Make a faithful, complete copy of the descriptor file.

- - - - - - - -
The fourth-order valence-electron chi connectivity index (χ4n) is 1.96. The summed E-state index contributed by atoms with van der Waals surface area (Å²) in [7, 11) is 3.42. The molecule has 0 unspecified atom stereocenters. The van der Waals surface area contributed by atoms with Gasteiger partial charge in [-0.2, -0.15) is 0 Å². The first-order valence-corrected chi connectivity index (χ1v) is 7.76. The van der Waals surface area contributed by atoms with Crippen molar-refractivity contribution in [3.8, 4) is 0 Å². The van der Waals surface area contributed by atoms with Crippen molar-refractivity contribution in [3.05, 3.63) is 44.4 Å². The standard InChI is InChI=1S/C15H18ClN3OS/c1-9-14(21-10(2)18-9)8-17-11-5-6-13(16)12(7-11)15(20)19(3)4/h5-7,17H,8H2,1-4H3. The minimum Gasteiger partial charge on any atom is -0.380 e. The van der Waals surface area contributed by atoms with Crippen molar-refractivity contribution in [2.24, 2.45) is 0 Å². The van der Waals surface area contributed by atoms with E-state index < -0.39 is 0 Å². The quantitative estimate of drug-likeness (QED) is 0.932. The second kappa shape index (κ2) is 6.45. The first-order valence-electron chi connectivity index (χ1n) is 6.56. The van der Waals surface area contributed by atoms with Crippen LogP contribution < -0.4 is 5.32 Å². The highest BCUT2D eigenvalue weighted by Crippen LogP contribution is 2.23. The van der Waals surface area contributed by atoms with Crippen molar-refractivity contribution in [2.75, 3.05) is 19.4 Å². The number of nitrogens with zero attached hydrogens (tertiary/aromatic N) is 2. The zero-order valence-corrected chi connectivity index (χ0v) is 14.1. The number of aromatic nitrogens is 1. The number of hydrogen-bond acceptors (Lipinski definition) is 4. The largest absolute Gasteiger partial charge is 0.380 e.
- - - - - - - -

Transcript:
The fourth-order valence-electron chi connectivity index (χ4n) is 1.96. The summed E-state index contributed by atoms with van der Waals surface area (Å²) in [7, 11) is 3.42. The molecule has 0 unspecified atom stereocenters. The van der Waals surface area contributed by atoms with Gasteiger partial charge in [-0.2, -0.15) is 0 Å². The first-order valence-corrected chi connectivity index (χ1v) is 7.76. The van der Waals surface area contributed by atoms with Crippen molar-refractivity contribution in [3.8, 4) is 0 Å². The van der Waals surface area contributed by atoms with Crippen molar-refractivity contribution in [3.05, 3.63) is 44.4 Å². The standard InChI is InChI=1S/C15H18ClN3OS/c1-9-14(21-10(2)18-9)8-17-11-5-6-13(16)12(7-11)15(20)19(3)4/h5-7,17H,8H2,1-4H3. The minimum Gasteiger partial charge on any atom is -0.380 e. The van der Waals surface area contributed by atoms with Crippen molar-refractivity contribution in [2.24, 2.45) is 0 Å². The van der Waals surface area contributed by atoms with E-state index < -0.39 is 0 Å². The quantitative estimate of drug-likeness (QED) is 0.932. The second kappa shape index (κ2) is 6.45. The first-order valence-electron chi connectivity index (χ1n) is 6.56. The van der Waals surface area contributed by atoms with Crippen LogP contribution < -0.4 is 5.32 Å². The highest BCUT2D eigenvalue weighted by Crippen LogP contribution is 2.23. The van der Waals surface area contributed by atoms with Crippen molar-refractivity contribution in [2.75, 3.05) is 19.4 Å². The number of nitrogens with zero attached hydrogens (tertiary/aromatic N) is 2. The zero-order valence-corrected chi connectivity index (χ0v) is 14.1. The number of aromatic nitrogens is 1. The number of hydrogen-bond acceptors (Lipinski definition) is 4. The largest absolute Gasteiger partial charge is 0.380 e.